• We've reviewed 70+ digital finance apps and online banks
  • We've made 100's of card transactions
  • Our writers have been testing providers since 2013

Other Monito Guides and Reviews on Top Multi Currency Cards

prepaid travel money card under 18

Why Trust Monito?

You’re probably all too familiar with the often outrageous cost of sending money abroad. After facing this frustration themselves back in 2013, co-founders François, Laurent, and Pascal launched a real-time comparison engine to compare the best money transfer services across the globe. Today, Monito’s award-winning comparisons, reviews, and guides are trusted by around 8 million people each year and our recommendations are backed by millions of pricing data points and dozens of expert tests — all allowing you to make the savviest decisions with confidence.

Monito is trusted by 15+ million users across the globe.

Monito's experts spend hours researching and testing services so that you don't have to.

Our recommendations are always unbiased and independent.

prepaid travel money card under 18

Prepaid Travel Cards with HyperJar.

HyperJar is the perfect travel money card if you’re planning a trip overseas. 

What’s a HyperJar Prepaid Travel Card?

Taking HyperJar with you when you travel means you can pay fee-free in 36 million locations in over 200 countries using your HyperJar prepaid Mastercard.  

How does a prepaid travel card work?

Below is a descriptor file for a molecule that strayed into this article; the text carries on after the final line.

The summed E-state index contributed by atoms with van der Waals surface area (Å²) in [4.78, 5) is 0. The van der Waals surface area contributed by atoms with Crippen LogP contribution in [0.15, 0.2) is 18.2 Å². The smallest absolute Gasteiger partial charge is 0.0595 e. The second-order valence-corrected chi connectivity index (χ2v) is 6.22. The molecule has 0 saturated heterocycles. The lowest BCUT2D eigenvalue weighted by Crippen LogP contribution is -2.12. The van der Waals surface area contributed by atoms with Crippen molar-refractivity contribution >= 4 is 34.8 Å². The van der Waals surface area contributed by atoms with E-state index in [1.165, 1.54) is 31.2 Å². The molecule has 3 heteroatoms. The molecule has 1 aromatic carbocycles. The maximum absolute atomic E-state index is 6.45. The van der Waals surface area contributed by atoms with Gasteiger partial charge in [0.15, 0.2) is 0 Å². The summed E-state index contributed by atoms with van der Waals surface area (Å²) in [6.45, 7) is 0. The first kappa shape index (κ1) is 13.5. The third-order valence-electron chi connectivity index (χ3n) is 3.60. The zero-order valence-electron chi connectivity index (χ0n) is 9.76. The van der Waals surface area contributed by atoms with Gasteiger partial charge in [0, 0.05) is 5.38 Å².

The 100% free HyperJar prepaid travel card is a brilliant way to manage your holiday spending. Here’s how to get started.

Download and order your card. It usually arrives in a few days.

Load funds.

Add money from a bank to your new HyperJar account.

Turn on international spending.

From your Profile tab, toggle on the ‘Spend Abroad’ feature.

Instant notifications.

Whenever you pay abroad, you’ll see instant notifications in the app to tell you how much and where you’ve spent.

If you’re planning ahead, create a Barcelona (or Bognor) Jar and set the goal you want to reach. For an instant digital kitty, share the Jar if you’re travelling with others so everyone can pay in and link their cards to the Jar to spend when you arrive. Your prepaid HyperJar travel card is free to use - zero fees when you spend in any currency, and we pass on Mastercard’s best exchange rate to you directly.

prepaid travel money card under 18

A prepaid travel card helps you stay in control

prepaid travel money card under 18

Lost and stolen cards.